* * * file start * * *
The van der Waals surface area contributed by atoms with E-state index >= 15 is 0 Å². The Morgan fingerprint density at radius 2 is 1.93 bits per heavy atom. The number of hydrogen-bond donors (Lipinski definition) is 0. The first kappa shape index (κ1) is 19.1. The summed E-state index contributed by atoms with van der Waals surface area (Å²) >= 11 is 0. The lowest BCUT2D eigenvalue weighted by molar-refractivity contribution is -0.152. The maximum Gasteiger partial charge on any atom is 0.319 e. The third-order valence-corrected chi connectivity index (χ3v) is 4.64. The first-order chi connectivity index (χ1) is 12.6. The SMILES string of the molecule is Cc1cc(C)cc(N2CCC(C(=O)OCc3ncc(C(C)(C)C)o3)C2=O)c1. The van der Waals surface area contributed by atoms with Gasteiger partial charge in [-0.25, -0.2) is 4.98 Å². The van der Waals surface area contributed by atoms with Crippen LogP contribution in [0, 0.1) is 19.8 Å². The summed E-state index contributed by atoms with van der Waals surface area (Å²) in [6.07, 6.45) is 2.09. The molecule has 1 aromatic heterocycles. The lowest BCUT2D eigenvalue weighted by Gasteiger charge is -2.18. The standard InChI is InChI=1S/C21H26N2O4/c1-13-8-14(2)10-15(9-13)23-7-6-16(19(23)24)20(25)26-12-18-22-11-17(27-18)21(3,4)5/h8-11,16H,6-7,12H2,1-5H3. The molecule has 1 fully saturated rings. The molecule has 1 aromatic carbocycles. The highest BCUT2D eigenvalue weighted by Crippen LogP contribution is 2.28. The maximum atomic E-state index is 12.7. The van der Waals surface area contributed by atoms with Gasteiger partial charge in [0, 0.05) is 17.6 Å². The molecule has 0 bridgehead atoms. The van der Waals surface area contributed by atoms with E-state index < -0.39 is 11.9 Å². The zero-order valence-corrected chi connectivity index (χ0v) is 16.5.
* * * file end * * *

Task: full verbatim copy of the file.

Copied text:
The van der Waals surface area contributed by atoms with E-state index >= 15 is 0 Å². The Morgan fingerprint density at radius 2 is 1.93 bits per heavy atom. The number of hydrogen-bond donors (Lipinski definition) is 0. The first kappa shape index (κ1) is 19.1. The summed E-state index contributed by atoms with van der Waals surface area (Å²) >= 11 is 0. The lowest BCUT2D eigenvalue weighted by molar-refractivity contribution is -0.152. The maximum Gasteiger partial charge on any atom is 0.319 e. The third-order valence-corrected chi connectivity index (χ3v) is 4.64. The first-order chi connectivity index (χ1) is 12.6. The SMILES string of the molecule is Cc1cc(C)cc(N2CCC(C(=O)OCc3ncc(C(C)(C)C)o3)C2=O)c1. The van der Waals surface area contributed by atoms with Gasteiger partial charge in [-0.25, -0.2) is 4.98 Å². The van der Waals surface area contributed by atoms with Crippen LogP contribution in [0, 0.1) is 19.8 Å². The summed E-state index contributed by atoms with van der Waals surface area (Å²) in [6.07, 6.45) is 2.09. The molecule has 1 aromatic heterocycles. The lowest BCUT2D eigenvalue weighted by Gasteiger charge is -2.18. The standard InChI is InChI=1S/C21H26N2O4/c1-13-8-14(2)10-15(9-13)23-7-6-16(19(23)24)20(25)26-12-18-22-11-17(27-18)21(3,4)5/h8-11,16H,6-7,12H2,1-5H3. The molecule has 1 fully saturated rings. The molecule has 1 aromatic carbocycles. The highest BCUT2D eigenvalue weighted by Crippen LogP contribution is 2.28. The maximum atomic E-state index is 12.7. The van der Waals surface area contributed by atoms with Gasteiger partial charge in [0, 0.05) is 17.6 Å². The molecule has 0 bridgehead atoms. The van der Waals surface area contributed by atoms with E-state index < -0.39 is 11.9 Å². The zero-order valence-corrected chi connectivity index (χ0v) is 16.5.